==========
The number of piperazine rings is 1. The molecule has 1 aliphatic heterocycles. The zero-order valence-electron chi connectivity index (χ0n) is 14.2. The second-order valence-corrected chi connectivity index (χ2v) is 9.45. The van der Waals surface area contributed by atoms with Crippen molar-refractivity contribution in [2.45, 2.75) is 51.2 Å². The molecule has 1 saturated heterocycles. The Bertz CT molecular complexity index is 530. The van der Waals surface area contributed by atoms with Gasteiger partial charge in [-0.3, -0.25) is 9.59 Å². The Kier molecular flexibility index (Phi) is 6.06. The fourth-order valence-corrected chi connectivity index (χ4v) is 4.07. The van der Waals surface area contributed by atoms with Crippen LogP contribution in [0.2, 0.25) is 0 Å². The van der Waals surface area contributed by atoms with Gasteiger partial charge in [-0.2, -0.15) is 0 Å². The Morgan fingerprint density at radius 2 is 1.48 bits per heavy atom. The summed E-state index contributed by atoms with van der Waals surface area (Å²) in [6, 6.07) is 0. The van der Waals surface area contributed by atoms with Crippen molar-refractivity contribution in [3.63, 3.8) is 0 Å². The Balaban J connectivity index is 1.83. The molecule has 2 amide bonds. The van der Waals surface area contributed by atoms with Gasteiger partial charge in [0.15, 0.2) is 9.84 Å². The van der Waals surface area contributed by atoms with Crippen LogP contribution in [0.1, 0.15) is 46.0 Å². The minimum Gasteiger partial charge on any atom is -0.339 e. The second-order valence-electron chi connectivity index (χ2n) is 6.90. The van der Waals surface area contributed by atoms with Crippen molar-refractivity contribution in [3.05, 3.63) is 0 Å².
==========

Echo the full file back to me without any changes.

The number of piperazine rings is 1. The molecule has 1 aliphatic heterocycles. The zero-order valence-electron chi connectivity index (χ0n) is 14.2. The second-order valence-corrected chi connectivity index (χ2v) is 9.45. The van der Waals surface area contributed by atoms with Crippen molar-refractivity contribution in [2.45, 2.75) is 51.2 Å². The molecule has 1 saturated heterocycles. The Bertz CT molecular complexity index is 530. The van der Waals surface area contributed by atoms with Gasteiger partial charge in [-0.3, -0.25) is 9.59 Å². The Kier molecular flexibility index (Phi) is 6.06. The fourth-order valence-corrected chi connectivity index (χ4v) is 4.07. The van der Waals surface area contributed by atoms with Crippen LogP contribution in [0.2, 0.25) is 0 Å². The van der Waals surface area contributed by atoms with Gasteiger partial charge in [-0.2, -0.15) is 0 Å². The Morgan fingerprint density at radius 2 is 1.48 bits per heavy atom. The summed E-state index contributed by atoms with van der Waals surface area (Å²) in [6, 6.07) is 0. The van der Waals surface area contributed by atoms with Crippen molar-refractivity contribution in [3.63, 3.8) is 0 Å². The Balaban J connectivity index is 1.83. The molecule has 2 amide bonds. The van der Waals surface area contributed by atoms with Gasteiger partial charge in [0.15, 0.2) is 9.84 Å². The van der Waals surface area contributed by atoms with Crippen LogP contribution in [0.1, 0.15) is 46.0 Å². The minimum Gasteiger partial charge on any atom is -0.339 e. The second-order valence-electron chi connectivity index (χ2n) is 6.90. The van der Waals surface area contributed by atoms with Crippen molar-refractivity contribution in [3.05, 3.63) is 0 Å².